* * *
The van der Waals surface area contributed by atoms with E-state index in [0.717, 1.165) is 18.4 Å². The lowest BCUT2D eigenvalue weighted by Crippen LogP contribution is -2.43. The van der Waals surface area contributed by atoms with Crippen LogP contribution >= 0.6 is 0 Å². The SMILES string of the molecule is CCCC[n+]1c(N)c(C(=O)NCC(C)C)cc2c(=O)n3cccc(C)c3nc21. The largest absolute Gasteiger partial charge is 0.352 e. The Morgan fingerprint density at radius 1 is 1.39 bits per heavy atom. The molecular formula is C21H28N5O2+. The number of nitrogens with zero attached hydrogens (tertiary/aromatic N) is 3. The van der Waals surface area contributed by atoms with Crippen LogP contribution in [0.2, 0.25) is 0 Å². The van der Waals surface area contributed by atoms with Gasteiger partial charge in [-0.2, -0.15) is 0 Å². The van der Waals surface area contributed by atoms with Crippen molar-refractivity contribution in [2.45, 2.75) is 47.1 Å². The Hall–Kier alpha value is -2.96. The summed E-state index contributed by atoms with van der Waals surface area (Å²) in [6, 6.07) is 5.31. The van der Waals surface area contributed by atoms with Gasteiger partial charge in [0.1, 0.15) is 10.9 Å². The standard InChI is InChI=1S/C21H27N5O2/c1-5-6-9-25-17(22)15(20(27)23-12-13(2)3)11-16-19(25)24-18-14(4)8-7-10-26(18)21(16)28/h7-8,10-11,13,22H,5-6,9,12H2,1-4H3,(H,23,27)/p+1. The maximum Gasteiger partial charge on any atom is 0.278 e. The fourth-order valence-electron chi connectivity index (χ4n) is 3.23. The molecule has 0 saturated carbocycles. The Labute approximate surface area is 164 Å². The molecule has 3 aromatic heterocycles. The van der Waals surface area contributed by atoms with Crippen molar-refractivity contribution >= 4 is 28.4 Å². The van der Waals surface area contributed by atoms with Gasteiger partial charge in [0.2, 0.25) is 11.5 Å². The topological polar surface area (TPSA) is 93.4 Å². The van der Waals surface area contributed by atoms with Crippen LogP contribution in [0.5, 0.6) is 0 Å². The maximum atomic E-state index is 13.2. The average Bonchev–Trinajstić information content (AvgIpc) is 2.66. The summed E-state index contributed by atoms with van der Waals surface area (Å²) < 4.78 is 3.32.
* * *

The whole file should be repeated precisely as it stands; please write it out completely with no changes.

The van der Waals surface area contributed by atoms with E-state index in [0.717, 1.165) is 18.4 Å². The lowest BCUT2D eigenvalue weighted by Crippen LogP contribution is -2.43. The van der Waals surface area contributed by atoms with Crippen LogP contribution >= 0.6 is 0 Å². The SMILES string of the molecule is CCCC[n+]1c(N)c(C(=O)NCC(C)C)cc2c(=O)n3cccc(C)c3nc21. The largest absolute Gasteiger partial charge is 0.352 e. The Morgan fingerprint density at radius 1 is 1.39 bits per heavy atom. The molecular formula is C21H28N5O2+. The number of nitrogens with zero attached hydrogens (tertiary/aromatic N) is 3. The van der Waals surface area contributed by atoms with Crippen LogP contribution in [0.2, 0.25) is 0 Å². The van der Waals surface area contributed by atoms with Gasteiger partial charge in [-0.2, -0.15) is 0 Å². The van der Waals surface area contributed by atoms with Crippen molar-refractivity contribution in [2.45, 2.75) is 47.1 Å². The Hall–Kier alpha value is -2.96. The summed E-state index contributed by atoms with van der Waals surface area (Å²) in [6, 6.07) is 5.31. The van der Waals surface area contributed by atoms with Gasteiger partial charge in [0.1, 0.15) is 10.9 Å². The standard InChI is InChI=1S/C21H27N5O2/c1-5-6-9-25-17(22)15(20(27)23-12-13(2)3)11-16-19(25)24-18-14(4)8-7-10-26(18)21(16)28/h7-8,10-11,13,22H,5-6,9,12H2,1-4H3,(H,23,27)/p+1. The maximum Gasteiger partial charge on any atom is 0.278 e. The fourth-order valence-electron chi connectivity index (χ4n) is 3.23. The molecule has 0 saturated carbocycles. The Labute approximate surface area is 164 Å². The molecule has 3 aromatic heterocycles. The van der Waals surface area contributed by atoms with Crippen molar-refractivity contribution >= 4 is 28.4 Å². The van der Waals surface area contributed by atoms with Gasteiger partial charge in [0.2, 0.25) is 11.5 Å². The topological polar surface area (TPSA) is 93.4 Å². The van der Waals surface area contributed by atoms with Crippen LogP contribution in [0.5, 0.6) is 0 Å². The maximum atomic E-state index is 13.2. The average Bonchev–Trinajstić information content (AvgIpc) is 2.66. The summed E-state index contributed by atoms with van der Waals surface area (Å²) < 4.78 is 3.32.